Bowser's On a Future Quest for the City
Barrington M. Salmon | 3/19/2014, 3 p.m.
"My family reflects the good Washington."
She said she customarily works 16-hour days, making appearances, attending forums every night and spends countless hours in living rooms of residents across the city listening to their concerns. Bowser said her campaign offers a fresh approach and takes on governing, versus an administration that in addition to being embroiled in scandal is tired and unoriginal.
"It's tragic to witness," said Bowser during a March 13 interview of Gray's problems. "It's a flagrant betrayal of the public trust. Under the table money was traded for a government contract. It confirms to people the worst of what they think of elected officials. It tarnishes (those) who break the law and shakes people's trust."
"But people are very excited that I was willing to step up and confirm that we need change. I stepped up and started the conversation. The focus is on leadership. Voters want someone who'll approach government with a new set of eyes."
Bowser said she has a wealth of experience that she brings to the mayor's office and points to speeding up school reform, closing the achievement gap between black and white students, strengthening the safety net for homeless individuals and families, investing more money and resources into affordable housing, and investing in areas of growth as issues she would prioritize.
The city she envisions is one that is growing, protects diversity, provides well-paying jobs and gives people of all classes and stripes a place at the table and served by a government that is ethical and honest.
Bowser owes a lot of her political standing to former Mayor Adrian Fenty, who she succeeded as Ward 4 council member. He endorsed her in a special election to replace him and she garnered 40 percent of the vote over 19 challengers.
Many see Fenty in Bowser which is at times a blessing and a liability.
Meanwhile, not everyone sees Bowser as the antidote to a city in search of a strong, creative, ethical chief executive.
"I don't think much of Muriel. She comes across as calculating and opportunistic. And she says one thing and votes for another. She's weak, not ready," said Dionne Brown, a management consultant who lives in Ward 8. "The ethics legislation she introduced wasn't as groundbreaking as they said."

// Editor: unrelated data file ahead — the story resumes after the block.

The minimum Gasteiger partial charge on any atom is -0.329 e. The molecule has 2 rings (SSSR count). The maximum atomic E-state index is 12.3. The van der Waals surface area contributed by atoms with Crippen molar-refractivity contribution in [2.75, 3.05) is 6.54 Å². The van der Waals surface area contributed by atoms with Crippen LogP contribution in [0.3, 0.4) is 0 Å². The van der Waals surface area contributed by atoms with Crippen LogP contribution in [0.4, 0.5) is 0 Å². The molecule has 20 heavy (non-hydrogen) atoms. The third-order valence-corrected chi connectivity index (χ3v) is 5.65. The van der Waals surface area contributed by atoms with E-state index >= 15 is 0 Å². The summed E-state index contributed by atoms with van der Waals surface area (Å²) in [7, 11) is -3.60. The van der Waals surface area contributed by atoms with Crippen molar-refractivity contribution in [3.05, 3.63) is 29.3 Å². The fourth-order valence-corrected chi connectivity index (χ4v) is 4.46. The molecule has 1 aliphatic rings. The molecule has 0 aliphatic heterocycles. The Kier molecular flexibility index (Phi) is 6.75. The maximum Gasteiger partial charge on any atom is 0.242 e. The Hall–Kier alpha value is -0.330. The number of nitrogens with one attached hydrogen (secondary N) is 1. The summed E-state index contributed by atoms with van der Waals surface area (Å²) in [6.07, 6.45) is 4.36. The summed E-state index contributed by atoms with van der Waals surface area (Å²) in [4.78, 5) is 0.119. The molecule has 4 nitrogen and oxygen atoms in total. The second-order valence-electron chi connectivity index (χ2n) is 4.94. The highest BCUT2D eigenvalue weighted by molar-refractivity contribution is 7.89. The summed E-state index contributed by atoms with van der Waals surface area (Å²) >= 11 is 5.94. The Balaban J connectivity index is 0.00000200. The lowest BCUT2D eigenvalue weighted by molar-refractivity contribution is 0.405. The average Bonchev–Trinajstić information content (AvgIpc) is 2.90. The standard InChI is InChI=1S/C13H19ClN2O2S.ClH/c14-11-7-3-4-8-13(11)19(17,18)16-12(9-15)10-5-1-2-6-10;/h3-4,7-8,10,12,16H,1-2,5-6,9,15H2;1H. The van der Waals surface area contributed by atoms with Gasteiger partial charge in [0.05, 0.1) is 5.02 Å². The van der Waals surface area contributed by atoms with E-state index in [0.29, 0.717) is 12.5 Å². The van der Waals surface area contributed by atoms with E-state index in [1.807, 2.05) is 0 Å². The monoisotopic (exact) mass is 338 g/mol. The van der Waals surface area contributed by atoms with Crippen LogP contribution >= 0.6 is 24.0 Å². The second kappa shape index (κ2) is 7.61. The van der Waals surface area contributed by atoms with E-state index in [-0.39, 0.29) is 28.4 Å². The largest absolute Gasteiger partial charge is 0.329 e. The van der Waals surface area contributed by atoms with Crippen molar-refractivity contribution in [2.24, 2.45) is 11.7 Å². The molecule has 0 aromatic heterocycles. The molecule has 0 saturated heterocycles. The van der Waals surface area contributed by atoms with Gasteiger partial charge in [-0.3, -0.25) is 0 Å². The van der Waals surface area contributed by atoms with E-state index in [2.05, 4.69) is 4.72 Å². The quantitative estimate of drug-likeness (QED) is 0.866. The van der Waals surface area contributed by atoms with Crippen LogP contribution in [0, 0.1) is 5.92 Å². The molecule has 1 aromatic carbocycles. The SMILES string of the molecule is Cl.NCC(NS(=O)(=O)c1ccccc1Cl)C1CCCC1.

"The Washington Post's motivation is to push out Gray. They realize she stood the best chance of the pack. They have also given her an inordinate amount of press. She has the Fenty connection. I don't think she's ready or sincere. She's shallow but she may improve over time."
"Fenty had the drive to overcome his unpreparedness. He brought in people with fervor, fire. She's lukewarm, not bright. She grew up in D.C. but lived in Montgomery County until 2000. I think she just wants her gratification. I don't think she's really interested in the city."
Dorothy Brizill of DC Watch offered an equally scathing assessment. She described Bowser's council career as "lackluster" adding that "as a legislator, Muriel doesn't have an impressive record in the introduction of legislation or the use of the council to solve important public policy issues … Muriel doesn't work well with her council colleagues. She is not well liked or trusted by them, and many of them consider her a lightweight. Even before council members all started running against each other to be mayor, you couldn't find another council member who would speak well of her."
Bowser is annoyed and angered at such characterizations, pushing back against those who seek to paint her in such unsavory terms.
"Sometimes I bristle at questions about my record," she said. "Nobody says anything to other candidates because they're not young, black and a woman. I didn't just hatch from an egg. I know what good government means."
Bowser said she has worked with Montgomery County local government, helped manage the revitalization of downtown Silver Spring and has seven solid years on the D.C. Council where she chaired important committees and developed far-reaching ethics legislation.
"I'm not a novice. I came into this position knowing the problems and good practices. I know that the city needs a good leader with vision, someone who is flexible enough and has the courage to say 'I got this wrong,' change course and get it right."